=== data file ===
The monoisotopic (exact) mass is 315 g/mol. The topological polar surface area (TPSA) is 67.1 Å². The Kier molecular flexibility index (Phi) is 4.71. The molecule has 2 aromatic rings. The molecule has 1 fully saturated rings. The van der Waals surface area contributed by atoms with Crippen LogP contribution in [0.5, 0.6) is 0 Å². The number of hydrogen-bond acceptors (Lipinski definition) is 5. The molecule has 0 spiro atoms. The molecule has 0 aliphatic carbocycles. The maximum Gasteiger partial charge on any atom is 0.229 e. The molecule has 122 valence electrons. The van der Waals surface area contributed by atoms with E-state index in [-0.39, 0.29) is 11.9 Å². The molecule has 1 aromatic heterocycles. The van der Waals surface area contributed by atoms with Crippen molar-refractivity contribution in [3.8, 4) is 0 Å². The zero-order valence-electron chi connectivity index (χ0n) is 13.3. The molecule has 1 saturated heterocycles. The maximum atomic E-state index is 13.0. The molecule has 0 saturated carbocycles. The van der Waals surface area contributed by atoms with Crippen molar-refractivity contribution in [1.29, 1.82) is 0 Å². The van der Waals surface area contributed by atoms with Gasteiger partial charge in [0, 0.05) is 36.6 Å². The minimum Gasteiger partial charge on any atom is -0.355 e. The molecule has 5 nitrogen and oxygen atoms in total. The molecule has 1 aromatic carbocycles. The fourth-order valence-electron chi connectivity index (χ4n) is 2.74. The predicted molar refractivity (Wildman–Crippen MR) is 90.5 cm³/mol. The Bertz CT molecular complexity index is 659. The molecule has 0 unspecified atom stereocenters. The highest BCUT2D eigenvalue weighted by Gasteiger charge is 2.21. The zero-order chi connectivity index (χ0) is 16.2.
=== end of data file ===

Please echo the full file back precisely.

The monoisotopic (exact) mass is 315 g/mol. The topological polar surface area (TPSA) is 67.1 Å². The Kier molecular flexibility index (Phi) is 4.71. The molecule has 2 aromatic rings. The molecule has 1 fully saturated rings. The van der Waals surface area contributed by atoms with Crippen LogP contribution in [0.5, 0.6) is 0 Å². The number of hydrogen-bond acceptors (Lipinski definition) is 5. The molecule has 0 spiro atoms. The molecule has 0 aliphatic carbocycles. The maximum Gasteiger partial charge on any atom is 0.229 e. The molecule has 122 valence electrons. The van der Waals surface area contributed by atoms with E-state index in [-0.39, 0.29) is 11.9 Å². The molecule has 1 aromatic heterocycles. The van der Waals surface area contributed by atoms with Crippen molar-refractivity contribution in [3.8, 4) is 0 Å². The zero-order valence-electron chi connectivity index (χ0n) is 13.3. The molecule has 1 saturated heterocycles. The maximum atomic E-state index is 13.0. The molecule has 0 saturated carbocycles. The van der Waals surface area contributed by atoms with Crippen molar-refractivity contribution in [1.29, 1.82) is 0 Å². The van der Waals surface area contributed by atoms with Gasteiger partial charge in [0, 0.05) is 36.6 Å². The minimum Gasteiger partial charge on any atom is -0.355 e. The molecule has 5 nitrogen and oxygen atoms in total. The molecule has 1 aromatic carbocycles. The fourth-order valence-electron chi connectivity index (χ4n) is 2.74. The predicted molar refractivity (Wildman–Crippen MR) is 90.5 cm³/mol. The Bertz CT molecular complexity index is 659. The molecule has 0 unspecified atom stereocenters. The highest BCUT2D eigenvalue weighted by Gasteiger charge is 2.21. The zero-order chi connectivity index (χ0) is 16.2.